Title: A Servant of Servants: Teachers, Students, and Ethnic Hierarchy in the Israeli State
Candidate’s Name: Jason Sanford Greenberg
Degree: Doctor of Philosophy
Temple University, 2004
Doctoral Advisory Committee Chair: F. Niyi Akinnaso

This dissertation investigates how the Israeli state educational system reproduces and transforms the social structure of that country by reinforcing, modifying, and blurring ethnic, class, and gender hierarchies. Specifically, this project examines how the social inequalities of non-Western Jews (Mizrahim) and Palestinian citizens of Israel are manifested in the educational system and how their educational opportunities can be understood in relation to one another and to Israelis of European descent. These questions are addressed through a comparative historical and ethnographic analysis of the role of teachers and schools in two discrete communities in the South of Israel; a planned community of formerly nomadic Palestinian-Arabs, and a development town settled largely by non-Western Jews. This project uses ethnographic data derived from classroom and community ethnographies to examine the differential delivery and effects of statewide educational curricula, teaching materials and methods, and teacher-student relations.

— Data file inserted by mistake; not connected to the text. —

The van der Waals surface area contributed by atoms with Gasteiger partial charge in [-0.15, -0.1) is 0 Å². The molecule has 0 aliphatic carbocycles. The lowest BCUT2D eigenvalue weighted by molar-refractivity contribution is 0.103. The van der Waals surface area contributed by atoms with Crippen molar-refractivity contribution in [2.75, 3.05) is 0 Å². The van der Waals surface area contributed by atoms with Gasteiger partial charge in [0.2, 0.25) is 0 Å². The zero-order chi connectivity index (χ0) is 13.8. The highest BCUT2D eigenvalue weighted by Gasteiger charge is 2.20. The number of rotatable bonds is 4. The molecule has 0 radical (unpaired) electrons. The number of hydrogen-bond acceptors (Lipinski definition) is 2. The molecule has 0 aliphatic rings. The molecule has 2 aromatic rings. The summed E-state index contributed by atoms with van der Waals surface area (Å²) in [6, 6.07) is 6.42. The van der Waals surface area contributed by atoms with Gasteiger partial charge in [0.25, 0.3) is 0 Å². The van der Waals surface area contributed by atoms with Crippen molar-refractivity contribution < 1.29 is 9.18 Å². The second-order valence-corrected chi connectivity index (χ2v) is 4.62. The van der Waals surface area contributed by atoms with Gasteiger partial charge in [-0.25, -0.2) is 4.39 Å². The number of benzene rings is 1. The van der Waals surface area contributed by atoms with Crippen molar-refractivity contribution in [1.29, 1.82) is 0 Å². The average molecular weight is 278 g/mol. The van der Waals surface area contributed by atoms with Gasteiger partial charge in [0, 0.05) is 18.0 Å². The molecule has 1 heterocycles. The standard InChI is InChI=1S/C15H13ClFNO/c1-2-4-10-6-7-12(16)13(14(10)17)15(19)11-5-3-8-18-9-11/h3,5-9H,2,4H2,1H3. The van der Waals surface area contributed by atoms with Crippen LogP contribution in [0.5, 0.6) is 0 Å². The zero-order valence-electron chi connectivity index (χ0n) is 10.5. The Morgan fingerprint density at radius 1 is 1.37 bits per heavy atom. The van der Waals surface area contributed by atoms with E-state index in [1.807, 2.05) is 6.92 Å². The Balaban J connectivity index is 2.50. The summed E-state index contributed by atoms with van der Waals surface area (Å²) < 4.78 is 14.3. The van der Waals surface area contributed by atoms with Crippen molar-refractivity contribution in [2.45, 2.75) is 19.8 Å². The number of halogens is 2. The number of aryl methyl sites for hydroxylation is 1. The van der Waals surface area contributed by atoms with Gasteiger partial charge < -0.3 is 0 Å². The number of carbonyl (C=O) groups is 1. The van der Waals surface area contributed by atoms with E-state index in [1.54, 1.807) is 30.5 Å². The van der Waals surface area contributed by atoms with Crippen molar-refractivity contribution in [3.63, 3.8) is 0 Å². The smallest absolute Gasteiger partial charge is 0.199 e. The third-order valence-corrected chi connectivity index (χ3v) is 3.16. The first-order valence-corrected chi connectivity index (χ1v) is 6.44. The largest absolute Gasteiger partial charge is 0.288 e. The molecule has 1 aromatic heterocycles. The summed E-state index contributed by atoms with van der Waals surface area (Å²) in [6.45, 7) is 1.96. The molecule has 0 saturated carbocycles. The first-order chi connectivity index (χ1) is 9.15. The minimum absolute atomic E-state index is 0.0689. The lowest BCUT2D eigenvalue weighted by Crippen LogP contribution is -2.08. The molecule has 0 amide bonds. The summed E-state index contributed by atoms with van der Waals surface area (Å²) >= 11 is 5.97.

The role of the school and position of teachers in these communities is very different. In Arab towns teaching is a high status job, and teachers are likely to be active participants in their communities. In the Mizrahi communities, teachers are marginal actors outside the school, and teaching is often seen as a sign of personal failure. On a national level, educational success is rewarded and gendered differently, and Arab and Jewish teachers have been differentially incorporated into the state bureaucracy. On the local level, community-based hierarchies are reproduced through subject and vocational tracking, which affects the attitudes of students, parents, and teachers towards schools, education and one another. Using Gramsci’s theory of hegemony, I argue that history, economy, and ideology determine the position of teachers and role of education within these communities, and thus determine how schools reproduce social hierarchies. However, the way that schools do so is also determined by local politics and the relationship of community to state. Consequently, although the school, as an institution, is bound to the state, it is also a site of local and national struggle, and thus venue for change.